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Also, where an original order is quashed, for a defect appearing on the face of it, the ground of the judgment is stated in the rule. (1)
2. In the case of a rate.
The judgment in the case of rates is, if the rule is discharged, to confirm the order of sessions confirming the rate (2), or to affirm the order of sessions quashing the rate (3); or, where the rule is made absolute, to quash the order of sessions confirming the rate (4); in some cases, also, the order has been to quash the order of sessions and confirm the rate. (5)
Judgment is by a rule.
As all cases, whether upon orders of removal, appeals against rates, or overseers' accounts, &c. come originally before the court upon motion, their judgment is given in
(1) See Rex v. Moor Critchell, 2 East, 222.
(2) Rex v. Matthews, Cald. 1. Rex v. Butler, ib. 94. Rex v. Rodd, ib. 147. Rex v. Hogg, ib. 266.
(3) Rex v. Sandwich, Cald. 145.
(4) Rex y. Prosser, 4 Term Rep. 17. i Bott, 285. Pl. 277. Rex e. Sillis et al. Cald. 524.
(5) Rex v. Beeding, Cald. 90. Rex v. St. Nicholas, Gloucester, ib. 262. I have been enabled, by the kindness of Messrs. Dealtry and Barlow, to examine the rule-book and files in the Crown-office, respecting these cases, and I find the rules to be as here stated, although the rate itself was returned in neither case. The present practice is, as is stated, ante, 615. i. e, not to mention any proceeding in the rule nisi, or in the court's order, which has not been returned before them with the writ of certiorari. Of course nothing is said as to the confirmation of the rate, as it cannot be removed. I find upon search, that both the rule nisi and order were merely to quash the order of sessions in Rex v. Wavell, East 19 Geo. III. But it is reported in Doug. that the rule nisi, and the judg. ment thereon went to quash the rate, as well as the order of sessions confirming it. Doug. 116. ante, 604. Inconvenience might possibly arise in some cases, from not quashing the rate itself. As suppose an order of sessions affirms a rate; if the order of sessions is quashed only, the rate seems to stand good. But if any mischief were likely to ensue from the present practice, perhaps the court of King's Bench would remit the order back to the sessions, and direct them to enter continuances, and quash therate there.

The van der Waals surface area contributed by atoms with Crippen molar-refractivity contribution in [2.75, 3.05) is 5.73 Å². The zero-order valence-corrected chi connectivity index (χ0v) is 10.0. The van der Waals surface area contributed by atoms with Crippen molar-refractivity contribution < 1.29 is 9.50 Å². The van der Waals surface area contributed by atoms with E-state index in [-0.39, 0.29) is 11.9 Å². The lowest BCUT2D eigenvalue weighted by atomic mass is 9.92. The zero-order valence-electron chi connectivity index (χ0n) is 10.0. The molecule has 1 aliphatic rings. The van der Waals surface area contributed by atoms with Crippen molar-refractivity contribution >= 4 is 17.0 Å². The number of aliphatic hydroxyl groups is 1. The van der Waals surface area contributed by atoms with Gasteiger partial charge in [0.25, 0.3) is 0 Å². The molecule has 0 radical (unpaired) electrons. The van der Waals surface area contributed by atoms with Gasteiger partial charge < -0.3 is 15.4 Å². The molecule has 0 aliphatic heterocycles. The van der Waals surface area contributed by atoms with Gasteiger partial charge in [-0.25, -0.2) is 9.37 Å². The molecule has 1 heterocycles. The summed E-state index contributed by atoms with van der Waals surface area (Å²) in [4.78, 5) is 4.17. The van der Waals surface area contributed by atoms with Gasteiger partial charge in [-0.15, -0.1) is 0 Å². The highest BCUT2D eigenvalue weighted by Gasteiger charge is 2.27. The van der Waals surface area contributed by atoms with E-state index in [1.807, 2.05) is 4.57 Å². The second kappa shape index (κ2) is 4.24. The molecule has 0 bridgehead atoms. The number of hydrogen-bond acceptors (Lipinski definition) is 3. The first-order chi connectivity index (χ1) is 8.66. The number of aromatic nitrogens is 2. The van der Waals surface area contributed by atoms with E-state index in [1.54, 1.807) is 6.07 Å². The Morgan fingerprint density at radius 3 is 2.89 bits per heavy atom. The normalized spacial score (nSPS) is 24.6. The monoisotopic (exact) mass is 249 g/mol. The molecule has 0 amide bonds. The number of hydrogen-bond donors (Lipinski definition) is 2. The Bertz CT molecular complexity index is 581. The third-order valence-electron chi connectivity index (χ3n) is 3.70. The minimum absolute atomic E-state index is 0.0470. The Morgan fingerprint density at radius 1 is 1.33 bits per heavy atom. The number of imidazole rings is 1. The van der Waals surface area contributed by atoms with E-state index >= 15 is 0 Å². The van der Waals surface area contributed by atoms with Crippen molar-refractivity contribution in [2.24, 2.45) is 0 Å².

the shape of a rule (1), and entered as such in the rule
If the Judges do not come to a decision upon the case within the term, the rule stands enlarged until the ensuing one; and it has been made a proviso in such an adjournment that the costs of maintaining the pauper should attend the event of the cause. (3)
The court, when a case has been disposed of, or struck When reout of the paper, from evident circumstances of mistake, stored. will sometimes permit it to be restored (4), or mentioned again (5) during the same term.
But where it was moved to have an alteration made in their judgment the term ensuing that in which it was given, they have denied the motion as being too
II. Of the costs.
Of the costs.
If the party who removes the order succeeds in obtaining the judgment of the court, he is not entitled to costs; but if his rule be discharged, he must pay them as taxed by the master of the crown office. (7) For 5 Geo. II. c. 18. enacts, “that if the order or judgment shall be confirmed Attachment
for. by the court, the person entitled to the costs, for the re
(1) See the form Rex v. St. Peter's in Worcestershire, Burr. S.C. 27. Rex v. Moor Critchell, 2 East, 222.
(2) See Burr. S. C. 595. and the preface by Sir James Burrow to his S. C.